Regs

Simon

* I've had huge probelms with spelling this - so much so that I've decide to leave 'probelms' as  stands 'as typoed', in honour of former glories  :technodevil:


« Last Edit: December 08, 2010, 22:23 PM by Simon »

Offline Rosie

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« Reply #15 on: December 09, 2010, 18:20 PM »
Is 'gapzpacho' the version with no tomat

javascript:void(0);
Rosie

Offline Rosie

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« Reply #16 on: December 09, 2010, 18:22 PM »
AHEM...sorry about that.  Meant to say tomatoes and insert technodevil, but pressed the wrong key.

Rosie

Simon

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« Reply #17 on: December 09, 2010, 18:51 PM »
Well maybe - only here on IbNat will you find the 'ga*' in 'gapxpacho'!  :dancing:

Regs

Simon

Offline Manzanilla

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« Reply #18 on: December 11, 2010, 19:20 PM »
Gazpacho doesn't have to be cold!  Round here (Cadiz province) we have a winter version, very thick and hearty, and served hot in wooden bowls.

Gazpacho had its origins in the campo, when agricultural workers didn't have time to go home for lunch.  They used to soak bread in wooden bowls called dornillos.  Onion, garlic and tomatoes (if they were in season) were pounded to a pulp in another bowl and added along with olive oil, salt and vinegar.    Food to go!   When times were hard it was often just bread, water and oil.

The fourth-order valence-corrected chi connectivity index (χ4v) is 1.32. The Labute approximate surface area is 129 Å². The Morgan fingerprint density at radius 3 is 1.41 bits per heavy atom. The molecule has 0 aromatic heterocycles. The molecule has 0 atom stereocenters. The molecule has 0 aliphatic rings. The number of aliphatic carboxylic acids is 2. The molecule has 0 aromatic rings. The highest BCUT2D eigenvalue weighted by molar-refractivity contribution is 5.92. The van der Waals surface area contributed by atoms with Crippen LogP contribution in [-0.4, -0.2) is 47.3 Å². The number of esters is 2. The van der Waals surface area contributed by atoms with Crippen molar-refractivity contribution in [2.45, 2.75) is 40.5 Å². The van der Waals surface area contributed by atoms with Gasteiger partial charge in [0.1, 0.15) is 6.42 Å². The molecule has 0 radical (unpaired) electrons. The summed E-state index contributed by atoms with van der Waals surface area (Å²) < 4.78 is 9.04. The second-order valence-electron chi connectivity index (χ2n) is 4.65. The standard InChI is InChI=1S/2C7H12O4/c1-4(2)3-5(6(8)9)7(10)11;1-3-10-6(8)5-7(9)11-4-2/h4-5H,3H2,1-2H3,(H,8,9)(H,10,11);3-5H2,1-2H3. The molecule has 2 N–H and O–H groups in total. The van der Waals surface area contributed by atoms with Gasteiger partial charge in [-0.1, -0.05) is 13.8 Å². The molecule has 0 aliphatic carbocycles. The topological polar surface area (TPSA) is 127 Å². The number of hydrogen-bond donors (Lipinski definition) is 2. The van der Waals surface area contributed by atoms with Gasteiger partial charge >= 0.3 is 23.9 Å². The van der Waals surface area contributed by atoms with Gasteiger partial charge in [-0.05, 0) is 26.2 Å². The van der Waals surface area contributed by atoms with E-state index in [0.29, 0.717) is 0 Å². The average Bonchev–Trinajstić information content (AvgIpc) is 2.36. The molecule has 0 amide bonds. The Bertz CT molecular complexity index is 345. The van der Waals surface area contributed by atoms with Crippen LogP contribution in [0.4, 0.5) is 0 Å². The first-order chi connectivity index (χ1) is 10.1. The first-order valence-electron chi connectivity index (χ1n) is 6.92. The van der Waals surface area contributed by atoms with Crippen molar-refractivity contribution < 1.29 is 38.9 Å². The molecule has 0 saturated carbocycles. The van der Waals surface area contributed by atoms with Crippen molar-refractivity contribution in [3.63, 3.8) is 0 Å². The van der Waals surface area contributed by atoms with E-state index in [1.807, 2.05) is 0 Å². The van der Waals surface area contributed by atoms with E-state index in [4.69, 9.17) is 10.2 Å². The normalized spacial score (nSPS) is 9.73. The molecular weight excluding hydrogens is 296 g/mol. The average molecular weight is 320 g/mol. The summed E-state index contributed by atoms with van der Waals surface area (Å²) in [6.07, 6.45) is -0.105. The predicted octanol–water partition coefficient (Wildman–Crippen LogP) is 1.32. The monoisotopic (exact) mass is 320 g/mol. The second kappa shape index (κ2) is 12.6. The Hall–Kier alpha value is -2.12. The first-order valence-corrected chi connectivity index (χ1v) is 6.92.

Offline Technopat

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« Reply #19 on: December 13, 2010, 22:32 PM »
Greetings All,
Re. Simon's great
Quote
Strictly speaking gapzpacho doesn't have to be red nor have tomatoes as an ingredient - ain't I a spoilsport!
, have just discovered that I never got round to telling y'all 'bout the delicious cherry or strawberry versions that my friendly neighbourhood restaurant chappie produces alternate summers - while obviously always stocking the "authentic" stuff.

Not-likely-to-get-hold-of-the-recipes-until-after-Xmas,-but-will-try-to-remember regs.,
Technopat
Technopat's disclaimer: If this posting seems over the top and/or gets your goat (Sp. anyone?), please accept my apologies and don't take it personally - it's just my instinctive tendency to put my foot in it whenever/wherever possible. See also:
http://www.iberianatureforum.com/index.php/topic,266